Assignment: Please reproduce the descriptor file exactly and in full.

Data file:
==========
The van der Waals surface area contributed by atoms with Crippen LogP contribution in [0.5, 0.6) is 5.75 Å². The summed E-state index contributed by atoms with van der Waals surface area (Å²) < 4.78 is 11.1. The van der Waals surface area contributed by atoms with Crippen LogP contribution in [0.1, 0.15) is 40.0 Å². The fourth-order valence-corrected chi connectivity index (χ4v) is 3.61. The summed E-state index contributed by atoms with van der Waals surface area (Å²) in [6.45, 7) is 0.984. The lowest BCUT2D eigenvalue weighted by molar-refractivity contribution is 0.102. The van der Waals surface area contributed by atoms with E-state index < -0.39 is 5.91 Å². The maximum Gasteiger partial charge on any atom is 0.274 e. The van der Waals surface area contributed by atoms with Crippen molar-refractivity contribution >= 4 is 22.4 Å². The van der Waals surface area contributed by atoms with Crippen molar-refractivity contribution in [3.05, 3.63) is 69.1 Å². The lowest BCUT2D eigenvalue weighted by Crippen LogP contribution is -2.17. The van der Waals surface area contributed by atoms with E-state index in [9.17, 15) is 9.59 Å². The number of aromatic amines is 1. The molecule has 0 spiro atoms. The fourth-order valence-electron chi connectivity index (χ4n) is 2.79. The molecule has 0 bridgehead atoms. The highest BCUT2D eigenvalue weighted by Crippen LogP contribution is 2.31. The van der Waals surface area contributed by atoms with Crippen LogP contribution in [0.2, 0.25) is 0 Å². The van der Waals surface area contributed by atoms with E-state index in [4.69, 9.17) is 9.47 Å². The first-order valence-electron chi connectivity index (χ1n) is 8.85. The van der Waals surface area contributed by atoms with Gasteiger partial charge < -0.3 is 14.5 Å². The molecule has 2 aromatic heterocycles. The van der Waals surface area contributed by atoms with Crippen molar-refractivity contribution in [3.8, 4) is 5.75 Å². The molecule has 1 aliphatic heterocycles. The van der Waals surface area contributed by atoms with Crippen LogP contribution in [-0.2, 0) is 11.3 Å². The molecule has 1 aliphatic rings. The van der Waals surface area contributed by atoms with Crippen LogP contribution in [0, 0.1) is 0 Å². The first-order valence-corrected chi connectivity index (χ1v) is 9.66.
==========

The van der Waals surface area contributed by atoms with Crippen LogP contribution in [0.5, 0.6) is 5.75 Å². The summed E-state index contributed by atoms with van der Waals surface area (Å²) < 4.78 is 11.1. The van der Waals surface area contributed by atoms with Crippen LogP contribution in [0.1, 0.15) is 40.0 Å². The fourth-order valence-corrected chi connectivity index (χ4v) is 3.61. The summed E-state index contributed by atoms with van der Waals surface area (Å²) in [6.45, 7) is 0.984. The lowest BCUT2D eigenvalue weighted by molar-refractivity contribution is 0.102. The van der Waals surface area contributed by atoms with E-state index < -0.39 is 5.91 Å². The maximum Gasteiger partial charge on any atom is 0.274 e. The van der Waals surface area contributed by atoms with Crippen molar-refractivity contribution >= 4 is 22.4 Å². The van der Waals surface area contributed by atoms with Crippen molar-refractivity contribution in [3.05, 3.63) is 69.1 Å². The lowest BCUT2D eigenvalue weighted by Crippen LogP contribution is -2.17. The van der Waals surface area contributed by atoms with E-state index in [9.17, 15) is 9.59 Å². The number of aromatic amines is 1. The molecule has 0 spiro atoms. The fourth-order valence-electron chi connectivity index (χ4n) is 2.79. The molecule has 0 bridgehead atoms. The highest BCUT2D eigenvalue weighted by Crippen LogP contribution is 2.31. The van der Waals surface area contributed by atoms with Crippen LogP contribution in [0.2, 0.25) is 0 Å². The van der Waals surface area contributed by atoms with E-state index in [4.69, 9.17) is 9.47 Å². The first-order valence-electron chi connectivity index (χ1n) is 8.85. The van der Waals surface area contributed by atoms with Gasteiger partial charge < -0.3 is 14.5 Å². The molecule has 2 aromatic heterocycles. The van der Waals surface area contributed by atoms with Crippen molar-refractivity contribution in [3.8, 4) is 5.75 Å². The molecule has 1 aliphatic heterocycles. The van der Waals surface area contributed by atoms with Crippen LogP contribution in [-0.2, 0) is 11.3 Å². The molecule has 1 aliphatic rings. The van der Waals surface area contributed by atoms with Crippen LogP contribution in [0, 0.1) is 0 Å². The first-order valence-corrected chi connectivity index (χ1v) is 9.66.